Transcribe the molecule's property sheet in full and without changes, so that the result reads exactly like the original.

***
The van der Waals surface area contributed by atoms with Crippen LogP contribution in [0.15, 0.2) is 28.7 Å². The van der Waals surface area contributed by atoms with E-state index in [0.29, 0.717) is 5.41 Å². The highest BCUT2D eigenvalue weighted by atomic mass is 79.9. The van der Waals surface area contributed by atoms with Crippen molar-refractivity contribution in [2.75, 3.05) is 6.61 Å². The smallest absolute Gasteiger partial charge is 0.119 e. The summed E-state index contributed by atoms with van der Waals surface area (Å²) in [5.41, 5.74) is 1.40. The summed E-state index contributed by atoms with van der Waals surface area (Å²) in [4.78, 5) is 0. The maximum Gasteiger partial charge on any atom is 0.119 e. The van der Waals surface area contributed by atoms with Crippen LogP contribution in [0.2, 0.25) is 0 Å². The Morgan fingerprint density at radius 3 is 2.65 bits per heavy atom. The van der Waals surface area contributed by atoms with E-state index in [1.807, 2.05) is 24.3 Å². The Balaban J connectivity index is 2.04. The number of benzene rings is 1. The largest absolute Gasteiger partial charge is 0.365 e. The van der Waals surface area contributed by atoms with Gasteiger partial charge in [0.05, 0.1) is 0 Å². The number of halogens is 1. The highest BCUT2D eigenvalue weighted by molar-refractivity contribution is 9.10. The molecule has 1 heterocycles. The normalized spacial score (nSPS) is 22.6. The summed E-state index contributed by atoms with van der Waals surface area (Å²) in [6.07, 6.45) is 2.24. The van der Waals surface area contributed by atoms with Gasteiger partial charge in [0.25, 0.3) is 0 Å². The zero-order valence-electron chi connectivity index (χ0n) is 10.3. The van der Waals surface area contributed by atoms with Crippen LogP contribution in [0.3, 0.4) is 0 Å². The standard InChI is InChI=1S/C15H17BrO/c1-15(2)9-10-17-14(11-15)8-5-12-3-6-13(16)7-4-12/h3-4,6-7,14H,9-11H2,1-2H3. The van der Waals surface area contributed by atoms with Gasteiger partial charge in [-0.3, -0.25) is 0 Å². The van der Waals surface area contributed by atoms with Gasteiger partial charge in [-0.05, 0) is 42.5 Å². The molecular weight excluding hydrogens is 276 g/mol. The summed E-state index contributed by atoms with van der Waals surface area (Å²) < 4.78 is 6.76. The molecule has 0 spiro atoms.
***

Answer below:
The van der Waals surface area contributed by atoms with Crippen LogP contribution in [0.15, 0.2) is 28.7 Å². The van der Waals surface area contributed by atoms with E-state index in [0.29, 0.717) is 5.41 Å². The highest BCUT2D eigenvalue weighted by atomic mass is 79.9. The van der Waals surface area contributed by atoms with Crippen molar-refractivity contribution in [2.75, 3.05) is 6.61 Å². The smallest absolute Gasteiger partial charge is 0.119 e. The summed E-state index contributed by atoms with van der Waals surface area (Å²) in [5.41, 5.74) is 1.40. The summed E-state index contributed by atoms with van der Waals surface area (Å²) in [4.78, 5) is 0. The maximum Gasteiger partial charge on any atom is 0.119 e. The van der Waals surface area contributed by atoms with Crippen LogP contribution in [0.2, 0.25) is 0 Å². The Morgan fingerprint density at radius 3 is 2.65 bits per heavy atom. The van der Waals surface area contributed by atoms with E-state index in [1.807, 2.05) is 24.3 Å². The Balaban J connectivity index is 2.04. The number of benzene rings is 1. The largest absolute Gasteiger partial charge is 0.365 e. The van der Waals surface area contributed by atoms with Gasteiger partial charge in [0.05, 0.1) is 0 Å². The number of halogens is 1. The highest BCUT2D eigenvalue weighted by molar-refractivity contribution is 9.10. The molecule has 1 heterocycles. The normalized spacial score (nSPS) is 22.6. The summed E-state index contributed by atoms with van der Waals surface area (Å²) in [6.07, 6.45) is 2.24. The van der Waals surface area contributed by atoms with Gasteiger partial charge in [0.25, 0.3) is 0 Å². The zero-order valence-electron chi connectivity index (χ0n) is 10.3. The van der Waals surface area contributed by atoms with Crippen LogP contribution in [0.3, 0.4) is 0 Å². The standard InChI is InChI=1S/C15H17BrO/c1-15(2)9-10-17-14(11-15)8-5-12-3-6-13(16)7-4-12/h3-4,6-7,14H,9-11H2,1-2H3. The van der Waals surface area contributed by atoms with Gasteiger partial charge in [-0.3, -0.25) is 0 Å². The van der Waals surface area contributed by atoms with Gasteiger partial charge in [-0.05, 0) is 42.5 Å². The molecular weight excluding hydrogens is 276 g/mol. The summed E-state index contributed by atoms with van der Waals surface area (Å²) < 4.78 is 6.76. The molecule has 0 spiro atoms.